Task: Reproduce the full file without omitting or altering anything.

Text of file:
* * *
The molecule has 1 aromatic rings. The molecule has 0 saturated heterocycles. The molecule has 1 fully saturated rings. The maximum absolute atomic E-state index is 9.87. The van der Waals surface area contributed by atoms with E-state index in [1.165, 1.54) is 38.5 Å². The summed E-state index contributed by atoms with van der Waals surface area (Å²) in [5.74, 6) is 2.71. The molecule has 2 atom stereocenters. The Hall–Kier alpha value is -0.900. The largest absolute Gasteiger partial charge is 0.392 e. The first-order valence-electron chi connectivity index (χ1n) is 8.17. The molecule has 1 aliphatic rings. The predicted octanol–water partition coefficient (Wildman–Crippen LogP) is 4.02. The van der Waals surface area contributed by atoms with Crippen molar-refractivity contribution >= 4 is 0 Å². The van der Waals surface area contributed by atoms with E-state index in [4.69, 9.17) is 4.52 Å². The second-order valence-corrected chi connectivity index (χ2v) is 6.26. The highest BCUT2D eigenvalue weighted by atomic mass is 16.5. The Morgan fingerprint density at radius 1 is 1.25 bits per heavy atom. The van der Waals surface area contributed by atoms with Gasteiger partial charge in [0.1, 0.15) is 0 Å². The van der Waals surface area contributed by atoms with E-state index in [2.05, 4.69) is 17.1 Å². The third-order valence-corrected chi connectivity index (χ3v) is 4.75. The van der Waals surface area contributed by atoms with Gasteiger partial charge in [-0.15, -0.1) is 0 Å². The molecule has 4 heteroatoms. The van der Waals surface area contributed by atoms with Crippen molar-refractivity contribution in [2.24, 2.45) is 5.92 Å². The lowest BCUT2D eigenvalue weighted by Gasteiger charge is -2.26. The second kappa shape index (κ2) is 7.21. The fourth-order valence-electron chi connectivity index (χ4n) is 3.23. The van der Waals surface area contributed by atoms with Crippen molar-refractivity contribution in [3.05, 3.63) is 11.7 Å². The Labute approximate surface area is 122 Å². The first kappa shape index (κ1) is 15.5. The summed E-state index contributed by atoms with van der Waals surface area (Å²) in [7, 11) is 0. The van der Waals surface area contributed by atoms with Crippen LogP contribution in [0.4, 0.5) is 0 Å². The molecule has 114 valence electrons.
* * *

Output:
The molecule has 1 aromatic rings. The molecule has 0 saturated heterocycles. The molecule has 1 fully saturated rings. The maximum absolute atomic E-state index is 9.87. The van der Waals surface area contributed by atoms with E-state index in [1.165, 1.54) is 38.5 Å². The summed E-state index contributed by atoms with van der Waals surface area (Å²) in [5.74, 6) is 2.71. The molecule has 2 atom stereocenters. The Hall–Kier alpha value is -0.900. The largest absolute Gasteiger partial charge is 0.392 e. The first-order valence-electron chi connectivity index (χ1n) is 8.17. The molecule has 1 aliphatic rings. The predicted octanol–water partition coefficient (Wildman–Crippen LogP) is 4.02. The van der Waals surface area contributed by atoms with Crippen molar-refractivity contribution >= 4 is 0 Å². The van der Waals surface area contributed by atoms with E-state index in [4.69, 9.17) is 4.52 Å². The second-order valence-corrected chi connectivity index (χ2v) is 6.26. The highest BCUT2D eigenvalue weighted by atomic mass is 16.5. The Morgan fingerprint density at radius 1 is 1.25 bits per heavy atom. The van der Waals surface area contributed by atoms with Gasteiger partial charge in [0.1, 0.15) is 0 Å². The van der Waals surface area contributed by atoms with E-state index in [2.05, 4.69) is 17.1 Å². The third-order valence-corrected chi connectivity index (χ3v) is 4.75. The van der Waals surface area contributed by atoms with Gasteiger partial charge in [-0.15, -0.1) is 0 Å². The molecule has 4 heteroatoms. The van der Waals surface area contributed by atoms with Crippen molar-refractivity contribution in [2.24, 2.45) is 5.92 Å². The lowest BCUT2D eigenvalue weighted by Gasteiger charge is -2.26. The second kappa shape index (κ2) is 7.21. The fourth-order valence-electron chi connectivity index (χ4n) is 3.23. The van der Waals surface area contributed by atoms with Crippen molar-refractivity contribution in [3.05, 3.63) is 11.7 Å². The Labute approximate surface area is 122 Å². The first kappa shape index (κ1) is 15.5. The summed E-state index contributed by atoms with van der Waals surface area (Å²) in [7, 11) is 0. The van der Waals surface area contributed by atoms with Crippen LogP contribution in [0.4, 0.5) is 0 Å². The molecule has 114 valence electrons.